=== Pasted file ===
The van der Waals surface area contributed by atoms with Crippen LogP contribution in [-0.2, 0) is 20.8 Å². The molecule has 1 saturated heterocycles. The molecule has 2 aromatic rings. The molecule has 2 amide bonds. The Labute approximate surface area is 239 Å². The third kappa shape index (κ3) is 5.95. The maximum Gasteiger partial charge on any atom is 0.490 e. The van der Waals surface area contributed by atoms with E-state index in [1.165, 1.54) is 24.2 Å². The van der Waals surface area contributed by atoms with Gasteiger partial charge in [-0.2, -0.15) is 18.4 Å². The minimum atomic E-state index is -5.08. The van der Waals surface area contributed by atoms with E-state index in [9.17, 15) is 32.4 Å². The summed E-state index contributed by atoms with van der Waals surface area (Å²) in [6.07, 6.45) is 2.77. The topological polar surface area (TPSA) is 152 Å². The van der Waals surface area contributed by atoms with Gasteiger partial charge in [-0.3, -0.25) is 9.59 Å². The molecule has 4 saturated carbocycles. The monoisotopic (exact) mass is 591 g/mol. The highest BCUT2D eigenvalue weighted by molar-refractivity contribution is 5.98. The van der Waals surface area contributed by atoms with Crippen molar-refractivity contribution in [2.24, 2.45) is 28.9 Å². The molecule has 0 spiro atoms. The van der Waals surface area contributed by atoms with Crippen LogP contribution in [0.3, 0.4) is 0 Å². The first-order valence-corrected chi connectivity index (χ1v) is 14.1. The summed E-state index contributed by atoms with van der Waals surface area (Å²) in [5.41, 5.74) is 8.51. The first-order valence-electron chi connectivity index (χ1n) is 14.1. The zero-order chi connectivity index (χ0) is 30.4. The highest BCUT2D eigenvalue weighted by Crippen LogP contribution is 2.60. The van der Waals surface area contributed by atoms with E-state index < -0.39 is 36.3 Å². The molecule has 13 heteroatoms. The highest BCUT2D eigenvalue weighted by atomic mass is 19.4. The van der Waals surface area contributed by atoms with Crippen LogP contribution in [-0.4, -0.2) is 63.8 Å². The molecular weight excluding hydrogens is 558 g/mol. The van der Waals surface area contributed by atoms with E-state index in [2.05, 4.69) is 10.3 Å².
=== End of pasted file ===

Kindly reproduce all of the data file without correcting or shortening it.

The van der Waals surface area contributed by atoms with Crippen LogP contribution in [-0.2, 0) is 20.8 Å². The molecule has 1 saturated heterocycles. The molecule has 2 aromatic rings. The molecule has 2 amide bonds. The Labute approximate surface area is 239 Å². The third kappa shape index (κ3) is 5.95. The maximum Gasteiger partial charge on any atom is 0.490 e. The van der Waals surface area contributed by atoms with E-state index in [1.165, 1.54) is 24.2 Å². The van der Waals surface area contributed by atoms with Gasteiger partial charge in [-0.2, -0.15) is 18.4 Å². The minimum atomic E-state index is -5.08. The van der Waals surface area contributed by atoms with E-state index in [9.17, 15) is 32.4 Å². The summed E-state index contributed by atoms with van der Waals surface area (Å²) in [6.07, 6.45) is 2.77. The topological polar surface area (TPSA) is 152 Å². The van der Waals surface area contributed by atoms with Gasteiger partial charge in [-0.3, -0.25) is 9.59 Å². The molecule has 4 saturated carbocycles. The monoisotopic (exact) mass is 591 g/mol. The highest BCUT2D eigenvalue weighted by molar-refractivity contribution is 5.98. The van der Waals surface area contributed by atoms with Crippen molar-refractivity contribution in [2.24, 2.45) is 28.9 Å². The molecule has 0 spiro atoms. The van der Waals surface area contributed by atoms with Crippen LogP contribution in [0.3, 0.4) is 0 Å². The first-order valence-corrected chi connectivity index (χ1v) is 14.1. The summed E-state index contributed by atoms with van der Waals surface area (Å²) in [5.41, 5.74) is 8.51. The first-order valence-electron chi connectivity index (χ1n) is 14.1. The zero-order chi connectivity index (χ0) is 30.4. The highest BCUT2D eigenvalue weighted by Crippen LogP contribution is 2.60. The van der Waals surface area contributed by atoms with E-state index < -0.39 is 36.3 Å². The molecule has 13 heteroatoms. The highest BCUT2D eigenvalue weighted by atomic mass is 19.4. The van der Waals surface area contributed by atoms with Crippen LogP contribution in [-0.4, -0.2) is 63.8 Å². The molecular weight excluding hydrogens is 558 g/mol. The van der Waals surface area contributed by atoms with E-state index in [2.05, 4.69) is 10.3 Å².